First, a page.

As expected based on pilot testing, there were no effects of or interactions between genotype and sex on immobile behavior of mice during the 3 min FS. In a previous study in our lab, using the same three strains of mice, we found effects of sex and genotype on immobility during a 15 min FS Test (Barfield et al., 2010). However, for the present study, we aimed to induce a subthreshold amount of stress that would not produce genotypic or sex differences in behavior during the FS so as to minimize the possibility that behavior in the NSF test would be confounded by factors such as fatigue from the FS. We found that 3 min of exposure to the FST was just stressful enough for genotypic differences in novelty-feeding to emerge. Furthermore, although we found an interaction between genotype and stress for latency to approach the almond and whether or not the almond was approached, there was no such interaction for number of sniffs and amount of almond eaten. It is possible that interactions between genotype and stress for the latter two measures may emerge with FS times longer than 3 min.
Likewise, although we found no effects of sex on behavior during the NSF test, it is possible that this design did not induce sufficient stressor intensity to allow for detection of sex differences. Thus, the present findings do not preclude the possibility of sex differences in coping behavior. Given that sex differences in the risk for and prevalence of stress-related disorders in humans are well-documented (Kessler et al., 1993; Zilberman et al., 2003; Marcus et al., 2005; Hasin et al., 2007), future research should aim to develop animal models that reflect such differences.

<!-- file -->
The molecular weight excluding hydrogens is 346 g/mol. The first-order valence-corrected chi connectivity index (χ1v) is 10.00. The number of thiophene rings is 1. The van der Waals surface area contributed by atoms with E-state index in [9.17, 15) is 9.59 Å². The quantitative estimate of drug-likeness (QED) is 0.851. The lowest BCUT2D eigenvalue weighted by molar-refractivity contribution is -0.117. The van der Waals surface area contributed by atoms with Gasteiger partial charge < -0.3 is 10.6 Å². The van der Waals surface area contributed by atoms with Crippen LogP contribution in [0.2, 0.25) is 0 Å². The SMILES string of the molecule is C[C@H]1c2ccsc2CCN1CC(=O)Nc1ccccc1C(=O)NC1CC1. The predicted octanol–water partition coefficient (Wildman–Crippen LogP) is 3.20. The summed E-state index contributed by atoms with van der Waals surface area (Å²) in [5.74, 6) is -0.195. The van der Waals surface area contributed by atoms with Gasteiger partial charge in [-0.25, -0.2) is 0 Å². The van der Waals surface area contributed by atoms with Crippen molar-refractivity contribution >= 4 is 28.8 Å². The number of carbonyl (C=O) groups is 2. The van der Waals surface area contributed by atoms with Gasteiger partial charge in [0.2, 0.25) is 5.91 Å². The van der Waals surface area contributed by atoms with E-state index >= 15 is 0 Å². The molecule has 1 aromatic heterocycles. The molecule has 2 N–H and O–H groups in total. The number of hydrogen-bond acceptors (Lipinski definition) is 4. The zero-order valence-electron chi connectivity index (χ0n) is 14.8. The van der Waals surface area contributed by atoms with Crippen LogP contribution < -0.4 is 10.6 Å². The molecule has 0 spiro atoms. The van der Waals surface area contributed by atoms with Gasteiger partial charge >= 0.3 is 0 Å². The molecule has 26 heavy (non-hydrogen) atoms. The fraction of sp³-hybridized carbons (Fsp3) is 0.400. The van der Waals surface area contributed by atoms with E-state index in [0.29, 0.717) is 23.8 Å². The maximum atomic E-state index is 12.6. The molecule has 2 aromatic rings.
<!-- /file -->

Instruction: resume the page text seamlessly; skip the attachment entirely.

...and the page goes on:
The findings presented here support our earlier findings using the plus maze, light-dark box (Grisel et al., 2008), FS Test, and tail suspension test (TST; Barfield et al., 2010), suggesting that β-E contributes to the ability to behaviorally manage stressful stimuli. For example, we have shown an inverse relationship between β-E levels and anxious behavior (as measured by percent of open arm entries and time spent in the open arms in the plus maze, and time spent in the light compartment of the light-dark box; Grisel et al., 2008). We have also shown a direct relationship between β-E levels and immobility in the FST and TST (Barfield et al., 2010). Because these tests subject mice to inescapable aversive situations, whereby failure to exhibit actions aimed at escape may represent an effective coping strategy, these results suggest that β-E facilitates coping behavior. The present study provides additional evidence to support this role of β-E by showing that under conditions of acute stress, mice alter their behavior in an anxiogenic situation to mitigate a deficiency in β-E. Moreover, these data extend our earlier findings to suggest that behavior becomes increasingly influenced by underlying neurobiology when an organism is exposed to stressors.